Holidays Calm

Filed under
Site News

Xmas
Our living room this past weekend

TOMORROW is my birthday, so we are going away to Liverpool for a while. Over the holidays we won't be too active in this site, at the very least because there is no major news, no announcements of substance, and we also wish to spend some time with our extended family.

As always, anyone in Tux Machines can create an account and submit stories to the front page (as of late only spammers have been doing that almost every morning). We encourage readers to submit any links which they find relevant and of interest to the community.

Tux Machines is under attack

Filed under
Site News

My husband has been spending many of his hours fighting blow by blow in the back end, saving Tux Machines from a cyber attacker who really spent his freaking time hammering the website in an attempt to cripple Tux Machines. At first I was bit astonished by how the website behaved while I was posting some articles, I thought of checking the load to make sure the server worked well and to see that every visitor's page request had been served well, only to know that slowness of the website was been masterminded by an attacker. Perhaps this person is so desperate to put the Tux Machines website down, perhaps an enemy of FOSS and Linux advocacy.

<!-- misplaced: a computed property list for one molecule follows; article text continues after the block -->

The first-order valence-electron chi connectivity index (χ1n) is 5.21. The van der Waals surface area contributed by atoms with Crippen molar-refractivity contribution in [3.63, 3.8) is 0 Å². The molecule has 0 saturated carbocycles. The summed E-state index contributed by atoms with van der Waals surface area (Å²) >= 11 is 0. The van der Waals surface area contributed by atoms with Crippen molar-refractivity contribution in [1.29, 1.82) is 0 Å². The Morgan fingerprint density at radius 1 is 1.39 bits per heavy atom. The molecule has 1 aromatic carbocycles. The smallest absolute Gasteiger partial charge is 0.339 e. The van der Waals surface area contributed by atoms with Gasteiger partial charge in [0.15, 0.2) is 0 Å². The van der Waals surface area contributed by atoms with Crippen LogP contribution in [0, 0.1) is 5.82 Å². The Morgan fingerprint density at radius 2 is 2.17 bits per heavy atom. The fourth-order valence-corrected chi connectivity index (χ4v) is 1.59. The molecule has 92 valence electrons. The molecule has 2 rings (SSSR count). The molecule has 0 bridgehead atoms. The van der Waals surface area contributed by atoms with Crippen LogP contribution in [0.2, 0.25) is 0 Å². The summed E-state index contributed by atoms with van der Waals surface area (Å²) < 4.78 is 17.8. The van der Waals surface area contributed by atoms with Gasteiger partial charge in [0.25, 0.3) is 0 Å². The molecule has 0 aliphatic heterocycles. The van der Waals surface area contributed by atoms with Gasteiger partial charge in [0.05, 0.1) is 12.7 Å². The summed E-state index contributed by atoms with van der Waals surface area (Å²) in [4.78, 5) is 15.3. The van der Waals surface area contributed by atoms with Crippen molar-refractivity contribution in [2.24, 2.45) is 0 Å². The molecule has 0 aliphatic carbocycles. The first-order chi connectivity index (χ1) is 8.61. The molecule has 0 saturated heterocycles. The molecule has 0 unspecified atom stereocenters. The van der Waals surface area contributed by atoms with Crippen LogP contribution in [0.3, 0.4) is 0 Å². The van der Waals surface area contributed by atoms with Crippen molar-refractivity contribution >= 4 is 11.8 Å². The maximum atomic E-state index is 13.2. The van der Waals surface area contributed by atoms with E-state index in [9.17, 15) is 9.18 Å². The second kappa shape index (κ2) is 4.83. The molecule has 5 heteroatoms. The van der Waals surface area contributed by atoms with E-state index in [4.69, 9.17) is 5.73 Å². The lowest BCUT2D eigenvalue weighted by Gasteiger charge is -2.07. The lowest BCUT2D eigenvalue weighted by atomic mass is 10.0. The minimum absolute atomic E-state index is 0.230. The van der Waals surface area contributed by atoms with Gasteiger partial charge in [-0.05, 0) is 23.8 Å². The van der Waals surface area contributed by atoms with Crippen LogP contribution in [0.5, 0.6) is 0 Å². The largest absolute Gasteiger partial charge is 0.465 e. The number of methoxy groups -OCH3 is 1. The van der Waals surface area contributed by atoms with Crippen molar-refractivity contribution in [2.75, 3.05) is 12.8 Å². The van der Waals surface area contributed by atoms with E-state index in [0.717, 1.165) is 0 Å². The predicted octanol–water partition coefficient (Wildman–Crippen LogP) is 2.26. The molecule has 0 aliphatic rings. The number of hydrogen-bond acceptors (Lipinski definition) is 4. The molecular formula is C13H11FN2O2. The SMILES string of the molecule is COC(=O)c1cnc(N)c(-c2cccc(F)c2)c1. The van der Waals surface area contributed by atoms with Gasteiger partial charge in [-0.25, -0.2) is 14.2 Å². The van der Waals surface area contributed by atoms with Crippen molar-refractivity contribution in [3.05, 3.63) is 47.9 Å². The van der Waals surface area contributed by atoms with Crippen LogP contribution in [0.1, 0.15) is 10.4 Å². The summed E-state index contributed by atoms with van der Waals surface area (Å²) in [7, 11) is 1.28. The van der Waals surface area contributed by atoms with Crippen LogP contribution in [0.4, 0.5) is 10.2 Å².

We want to reaffirm our visitors and readers and apologise for the slight inconvenience and weired behavior of the website for the previous hours. All we have done is to protect our readers and visitors from this an acceptable gesture even until now he/she has been trying to penetrate the website. My message to this attacker is, leave Tux Machines in peace and go find some games to play with.

Windows-Shocked

Filed under
Site News

There are rogue bots hammering on this site all day long. It has gone on for quite a few days and it is getting worse. The bots are getting harder to block. Strategies are changing. They are all acting like zombies/botnet and they all have a "Microsoft Windows" in their HTTP header.